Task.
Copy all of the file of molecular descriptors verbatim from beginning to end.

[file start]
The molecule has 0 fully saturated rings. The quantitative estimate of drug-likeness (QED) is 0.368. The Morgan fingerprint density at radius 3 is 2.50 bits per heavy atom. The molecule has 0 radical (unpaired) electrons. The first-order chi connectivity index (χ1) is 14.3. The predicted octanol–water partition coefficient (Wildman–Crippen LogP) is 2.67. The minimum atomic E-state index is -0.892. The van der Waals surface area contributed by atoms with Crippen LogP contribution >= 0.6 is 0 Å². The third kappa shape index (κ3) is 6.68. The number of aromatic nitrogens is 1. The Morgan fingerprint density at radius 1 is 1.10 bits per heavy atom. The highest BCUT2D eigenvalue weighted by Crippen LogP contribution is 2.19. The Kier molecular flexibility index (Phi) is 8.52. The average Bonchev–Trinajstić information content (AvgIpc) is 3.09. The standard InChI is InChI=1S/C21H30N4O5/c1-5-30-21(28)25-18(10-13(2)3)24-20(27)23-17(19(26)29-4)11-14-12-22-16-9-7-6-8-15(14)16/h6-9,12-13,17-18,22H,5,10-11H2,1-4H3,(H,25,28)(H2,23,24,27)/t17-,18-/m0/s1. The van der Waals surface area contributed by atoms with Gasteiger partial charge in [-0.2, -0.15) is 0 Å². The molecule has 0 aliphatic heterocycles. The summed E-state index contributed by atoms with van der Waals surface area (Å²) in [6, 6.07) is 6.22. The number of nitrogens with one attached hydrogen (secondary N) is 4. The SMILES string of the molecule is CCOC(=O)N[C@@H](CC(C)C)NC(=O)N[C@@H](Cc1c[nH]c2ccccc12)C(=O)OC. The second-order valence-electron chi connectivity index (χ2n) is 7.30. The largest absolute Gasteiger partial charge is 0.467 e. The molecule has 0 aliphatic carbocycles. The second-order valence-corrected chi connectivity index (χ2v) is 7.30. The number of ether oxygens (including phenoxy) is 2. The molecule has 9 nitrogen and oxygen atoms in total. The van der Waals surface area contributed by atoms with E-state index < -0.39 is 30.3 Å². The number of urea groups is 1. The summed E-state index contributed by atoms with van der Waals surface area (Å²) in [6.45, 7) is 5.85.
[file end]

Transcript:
The molecule has 0 fully saturated rings. The quantitative estimate of drug-likeness (QED) is 0.368. The Morgan fingerprint density at radius 3 is 2.50 bits per heavy atom. The molecule has 0 radical (unpaired) electrons. The first-order chi connectivity index (χ1) is 14.3. The predicted octanol–water partition coefficient (Wildman–Crippen LogP) is 2.67. The minimum atomic E-state index is -0.892. The van der Waals surface area contributed by atoms with Crippen LogP contribution >= 0.6 is 0 Å². The third kappa shape index (κ3) is 6.68. The number of aromatic nitrogens is 1. The Morgan fingerprint density at radius 1 is 1.10 bits per heavy atom. The highest BCUT2D eigenvalue weighted by Crippen LogP contribution is 2.19. The Kier molecular flexibility index (Phi) is 8.52. The average Bonchev–Trinajstić information content (AvgIpc) is 3.09. The standard InChI is InChI=1S/C21H30N4O5/c1-5-30-21(28)25-18(10-13(2)3)24-20(27)23-17(19(26)29-4)11-14-12-22-16-9-7-6-8-15(14)16/h6-9,12-13,17-18,22H,5,10-11H2,1-4H3,(H,25,28)(H2,23,24,27)/t17-,18-/m0/s1. The van der Waals surface area contributed by atoms with Gasteiger partial charge in [-0.2, -0.15) is 0 Å². The molecule has 0 aliphatic heterocycles. The summed E-state index contributed by atoms with van der Waals surface area (Å²) in [6, 6.07) is 6.22. The number of nitrogens with one attached hydrogen (secondary N) is 4. The SMILES string of the molecule is CCOC(=O)N[C@@H](CC(C)C)NC(=O)N[C@@H](Cc1c[nH]c2ccccc12)C(=O)OC. The second-order valence-electron chi connectivity index (χ2n) is 7.30. The largest absolute Gasteiger partial charge is 0.467 e. The molecule has 0 aliphatic carbocycles. The second-order valence-corrected chi connectivity index (χ2v) is 7.30. The number of ether oxygens (including phenoxy) is 2. The molecule has 9 nitrogen and oxygen atoms in total. The van der Waals surface area contributed by atoms with E-state index < -0.39 is 30.3 Å². The number of urea groups is 1. The summed E-state index contributed by atoms with van der Waals surface area (Å²) in [6.45, 7) is 5.85.